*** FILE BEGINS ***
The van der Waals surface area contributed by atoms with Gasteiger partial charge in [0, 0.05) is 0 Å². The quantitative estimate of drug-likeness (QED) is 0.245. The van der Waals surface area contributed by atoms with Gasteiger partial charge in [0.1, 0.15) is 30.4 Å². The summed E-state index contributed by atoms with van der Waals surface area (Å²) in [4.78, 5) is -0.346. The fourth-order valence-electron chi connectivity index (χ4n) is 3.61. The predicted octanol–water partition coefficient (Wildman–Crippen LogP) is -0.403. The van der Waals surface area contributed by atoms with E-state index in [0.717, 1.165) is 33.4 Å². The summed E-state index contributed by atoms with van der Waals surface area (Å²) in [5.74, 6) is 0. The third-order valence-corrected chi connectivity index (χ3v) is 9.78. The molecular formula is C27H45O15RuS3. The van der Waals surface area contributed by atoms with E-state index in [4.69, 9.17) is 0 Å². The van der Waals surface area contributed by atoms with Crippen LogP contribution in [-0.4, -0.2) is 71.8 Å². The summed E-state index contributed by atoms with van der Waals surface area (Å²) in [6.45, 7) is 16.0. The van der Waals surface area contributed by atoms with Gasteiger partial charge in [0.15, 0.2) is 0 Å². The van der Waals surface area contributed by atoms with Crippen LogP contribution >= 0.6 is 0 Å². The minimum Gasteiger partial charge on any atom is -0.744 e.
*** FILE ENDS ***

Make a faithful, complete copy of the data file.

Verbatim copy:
The van der Waals surface area contributed by atoms with Gasteiger partial charge in [0, 0.05) is 0 Å². The quantitative estimate of drug-likeness (QED) is 0.245. The van der Waals surface area contributed by atoms with Gasteiger partial charge in [0.1, 0.15) is 30.4 Å². The summed E-state index contributed by atoms with van der Waals surface area (Å²) in [4.78, 5) is -0.346. The fourth-order valence-electron chi connectivity index (χ4n) is 3.61. The predicted octanol–water partition coefficient (Wildman–Crippen LogP) is -0.403. The van der Waals surface area contributed by atoms with E-state index in [0.717, 1.165) is 33.4 Å². The summed E-state index contributed by atoms with van der Waals surface area (Å²) in [5.74, 6) is 0. The third-order valence-corrected chi connectivity index (χ3v) is 9.78. The molecular formula is C27H45O15RuS3. The van der Waals surface area contributed by atoms with E-state index in [4.69, 9.17) is 0 Å². The van der Waals surface area contributed by atoms with Crippen LogP contribution in [-0.4, -0.2) is 71.8 Å². The summed E-state index contributed by atoms with van der Waals surface area (Å²) in [6.45, 7) is 16.0. The van der Waals surface area contributed by atoms with Gasteiger partial charge in [0.15, 0.2) is 0 Å². The van der Waals surface area contributed by atoms with Crippen LogP contribution >= 0.6 is 0 Å². The minimum Gasteiger partial charge on any atom is -0.744 e.